AMMAN, Jordan (AP) — Canada's minister of immigration and citizenship says the country's resettlement program for Syrian refugees could double its intake by the end of next year to 50,000. John McCallum was in the Jordanian capital of Amman on Sunday, meeting with Syrian families preparing to board flights to Canada. He told one family: "Everyone in Canada is waiting to meet you."
BRUSSELS (AP) — Belgian authorities are continuing to focus on their country's links to last month's attacks in Paris. They searched a house in Brussels on Sunday and have detained an unidentified person for questioning. A federal prosecutor says investigators are still trying to establish what connection they may have to the attacks in the French capital in which 130 people died.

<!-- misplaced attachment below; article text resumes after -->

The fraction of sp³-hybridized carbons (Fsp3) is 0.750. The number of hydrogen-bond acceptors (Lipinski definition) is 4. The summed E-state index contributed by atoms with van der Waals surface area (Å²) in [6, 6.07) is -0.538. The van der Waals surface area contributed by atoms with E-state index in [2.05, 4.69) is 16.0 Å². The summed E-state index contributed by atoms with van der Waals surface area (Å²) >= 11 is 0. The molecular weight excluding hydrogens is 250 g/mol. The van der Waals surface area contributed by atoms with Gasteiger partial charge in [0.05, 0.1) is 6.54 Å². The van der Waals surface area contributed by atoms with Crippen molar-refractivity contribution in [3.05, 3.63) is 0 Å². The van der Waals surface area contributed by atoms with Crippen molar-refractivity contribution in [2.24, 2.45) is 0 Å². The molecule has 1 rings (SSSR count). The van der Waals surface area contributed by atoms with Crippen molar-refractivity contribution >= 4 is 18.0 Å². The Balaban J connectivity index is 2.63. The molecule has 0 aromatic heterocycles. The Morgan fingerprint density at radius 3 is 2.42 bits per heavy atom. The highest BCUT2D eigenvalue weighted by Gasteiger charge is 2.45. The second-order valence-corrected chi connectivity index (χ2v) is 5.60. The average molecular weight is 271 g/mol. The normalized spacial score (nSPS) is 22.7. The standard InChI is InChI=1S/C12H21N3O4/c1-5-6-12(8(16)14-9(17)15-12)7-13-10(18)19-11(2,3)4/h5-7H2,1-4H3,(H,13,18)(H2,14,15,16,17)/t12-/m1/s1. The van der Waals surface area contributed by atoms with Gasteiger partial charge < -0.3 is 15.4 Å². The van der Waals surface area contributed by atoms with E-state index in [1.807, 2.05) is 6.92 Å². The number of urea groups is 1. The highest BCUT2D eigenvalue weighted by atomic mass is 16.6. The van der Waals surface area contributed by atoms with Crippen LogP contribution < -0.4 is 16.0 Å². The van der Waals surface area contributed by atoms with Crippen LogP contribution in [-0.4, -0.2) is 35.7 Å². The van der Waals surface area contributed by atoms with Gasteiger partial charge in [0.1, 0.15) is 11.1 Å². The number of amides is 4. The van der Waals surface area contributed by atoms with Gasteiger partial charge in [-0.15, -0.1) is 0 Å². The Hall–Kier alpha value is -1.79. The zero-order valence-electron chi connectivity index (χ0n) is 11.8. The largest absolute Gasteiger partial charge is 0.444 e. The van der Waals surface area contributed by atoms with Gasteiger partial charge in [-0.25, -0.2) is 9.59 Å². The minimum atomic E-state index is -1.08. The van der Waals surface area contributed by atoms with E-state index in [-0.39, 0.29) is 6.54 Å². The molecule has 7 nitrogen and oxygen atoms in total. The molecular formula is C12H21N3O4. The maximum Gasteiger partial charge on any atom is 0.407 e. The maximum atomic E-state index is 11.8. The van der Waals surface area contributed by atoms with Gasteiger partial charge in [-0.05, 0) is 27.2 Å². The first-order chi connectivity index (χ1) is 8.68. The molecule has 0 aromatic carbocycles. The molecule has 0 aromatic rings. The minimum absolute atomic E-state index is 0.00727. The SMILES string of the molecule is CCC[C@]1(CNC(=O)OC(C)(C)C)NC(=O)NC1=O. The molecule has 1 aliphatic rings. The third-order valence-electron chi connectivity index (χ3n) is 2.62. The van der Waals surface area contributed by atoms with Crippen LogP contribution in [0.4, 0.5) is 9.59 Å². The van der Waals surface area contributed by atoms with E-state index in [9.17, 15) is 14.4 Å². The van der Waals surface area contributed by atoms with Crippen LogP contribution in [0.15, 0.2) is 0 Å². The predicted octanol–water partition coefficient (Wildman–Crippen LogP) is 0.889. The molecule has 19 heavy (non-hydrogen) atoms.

MADRID (AP) — Greek Prime Minister Alexis Tsipras is hailing the result of Spain's election as voter rejection of the unpopular austerity measures that Prime Minister Mariano Rajoy and his Popular Party invoked during the eurozone's debt crisis. Rajoy's party won the election but fell far short of the majority needed to forge alliances to stay in power in a coalition or as a minority government.
WASHINGTON (AP) — A shake-up of America's kidney transplant system means more organs are getting to patients once thought nearly impossible to match. That's according to data from the United Network for Organ Sharing. A year ago, it changed how kidneys from deceased donors are distributed. The goal was to decrease disparities and get the most benefit from that scarce resource.
MORGANTOWN, W.Va. (AP) — Someone is slipping a $1,000 bill into a Salvation Army kettle in Morgantown, West Virginia. It's happened every year for nearly four decades. The long-running holiday mystery continued on Saturday when a $1,000 bill was found in a kettle at a supermarket. No one knows who the donor is. The anonymous donation began appearing in kettles in the late 1970s.